Linked by Thom Holwerda on Mon 29th Aug 2011 22:27 UTC
Windows Ah yes, Windows Explorer. One of the oldest parts of Windows, and yet, it's far from perfect. It's hated less than, say, the Finder (but that's no achievement), but most geeks I know aren't particularly fond of it either. For Windows 8, Microsoft is going to make the biggest change ever to Explorer's interface: it's getting the ribbon treatment.
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Kalessin
Member since:
2007-01-18

When I was in college, one of my computer science professors pointed out to us that changing how a feature works in a program costs money - not that it costs money in development (which it does) but that it costs money to every employer whose employees must spend time learning or relearning how to use the feature.

In a program with a relatively small user-base, it's not necessarily a big deal. But with a popular program such as Microsoft Office or Windows Explorer, it can be huge. Even if it only takes a few minutes for each person to relearn how to use a feature after it's been changed, the sheer number of users can put the total cost in the millions of dollars. Employers end up wasting money on employees relearning whath they already know. So, unless the changes are going to provide a large benefit in productivity, it's better not to make them. And redesigning the whole menu? That could easily cost hours of productivity per person as they each take the time to relearn how to use the program. And with millions of users, there's a decent chance that the total cost would be in the billions.

Now, it's probably not as big a deal to change Explorer as it is to change Office, since it's much simpler, and obviously not all programs have the user base to cost millions of dollars to the economy as a whole due to making UI changes, but for something like key Windows programs, which just about everyone uses, you could argue that it's irresponsible to make major changes when they are not clearly much better. And it's been very rare that I've heard anyone say anything positive about the ribbon interface. I think that I've see more positive comments about it here than I've ever read or heard up till now. From what I've seen, most people hate it.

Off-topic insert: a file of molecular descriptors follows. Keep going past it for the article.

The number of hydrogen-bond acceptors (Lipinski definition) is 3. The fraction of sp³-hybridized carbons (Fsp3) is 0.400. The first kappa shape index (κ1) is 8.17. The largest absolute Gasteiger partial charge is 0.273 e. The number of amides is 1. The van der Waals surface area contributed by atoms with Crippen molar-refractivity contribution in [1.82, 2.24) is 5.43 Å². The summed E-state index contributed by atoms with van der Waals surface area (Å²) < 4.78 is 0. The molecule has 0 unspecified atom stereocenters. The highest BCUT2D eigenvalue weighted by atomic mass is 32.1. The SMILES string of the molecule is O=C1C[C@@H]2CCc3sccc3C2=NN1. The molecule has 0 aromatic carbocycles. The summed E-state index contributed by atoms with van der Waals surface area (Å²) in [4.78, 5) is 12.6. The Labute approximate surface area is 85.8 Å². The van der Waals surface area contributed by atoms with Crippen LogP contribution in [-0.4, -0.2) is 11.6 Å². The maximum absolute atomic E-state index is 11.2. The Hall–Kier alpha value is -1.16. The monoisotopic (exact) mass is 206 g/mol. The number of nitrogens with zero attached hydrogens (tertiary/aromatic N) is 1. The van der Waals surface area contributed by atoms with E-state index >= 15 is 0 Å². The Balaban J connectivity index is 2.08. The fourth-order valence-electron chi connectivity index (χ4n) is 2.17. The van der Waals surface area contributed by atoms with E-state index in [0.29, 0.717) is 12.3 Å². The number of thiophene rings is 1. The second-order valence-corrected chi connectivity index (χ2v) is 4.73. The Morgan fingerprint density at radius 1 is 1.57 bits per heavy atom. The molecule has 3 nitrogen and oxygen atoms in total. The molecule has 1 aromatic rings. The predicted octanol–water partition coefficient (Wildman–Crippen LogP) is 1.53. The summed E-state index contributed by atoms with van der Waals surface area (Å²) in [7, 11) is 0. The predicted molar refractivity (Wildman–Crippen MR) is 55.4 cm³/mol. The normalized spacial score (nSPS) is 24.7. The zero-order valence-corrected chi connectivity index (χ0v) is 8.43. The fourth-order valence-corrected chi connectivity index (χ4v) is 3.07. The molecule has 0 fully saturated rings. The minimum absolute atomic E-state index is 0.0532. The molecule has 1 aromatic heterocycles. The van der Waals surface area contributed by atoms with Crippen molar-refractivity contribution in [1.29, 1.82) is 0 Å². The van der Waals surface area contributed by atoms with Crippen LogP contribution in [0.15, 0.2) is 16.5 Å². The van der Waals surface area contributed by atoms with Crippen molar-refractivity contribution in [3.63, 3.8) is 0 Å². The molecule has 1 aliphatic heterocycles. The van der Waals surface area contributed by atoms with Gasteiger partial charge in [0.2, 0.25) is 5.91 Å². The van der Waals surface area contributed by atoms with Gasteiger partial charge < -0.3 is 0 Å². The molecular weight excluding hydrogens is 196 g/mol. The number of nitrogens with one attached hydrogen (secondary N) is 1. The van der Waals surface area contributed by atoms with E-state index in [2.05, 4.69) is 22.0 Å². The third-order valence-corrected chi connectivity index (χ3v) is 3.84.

Changes like this cause serious harm to productivity unless the resultant UI is a marked improvement which has serious productivity gains, which the ribbon does not provide. I'd love to see the ribbon interface die out completely. About the only saving grace at this point is that it hasn't caught on outside of Microsoft (yet).

And if the ribbon isn't a marked improvement in productivity, then it will ultimately cost productivity due to the time required to learn it, and that costs money. But since it doesn't really cost Microsoft money, and they can try and use it as a selling point for their new program or OS, I guess that they just don't care.

Reply Score: 1

senshikaze Member since:
2011-03-08

It costs m/billions of dollars to whom? The employee? No, they are getting paid regardless. The employer? Maybe. It might mean more money goes out the door for paying above employees, but, again, you were going to pay them anyway.

But: more money entering the economy is a good thing. Many people don't save all that much, so a lot of the money leaving the employer actually bolsters the economy, which helps make the economy better, which helps the employer. So, yes, the employer is out $X/N hours of retraining, but the economy now has nearly $X/N hours more dollars. Dollars don't disappear in the ether just because an employer pays someone.

Edited 2011-08-31 11:39 UTC

Reply Parent Score: 1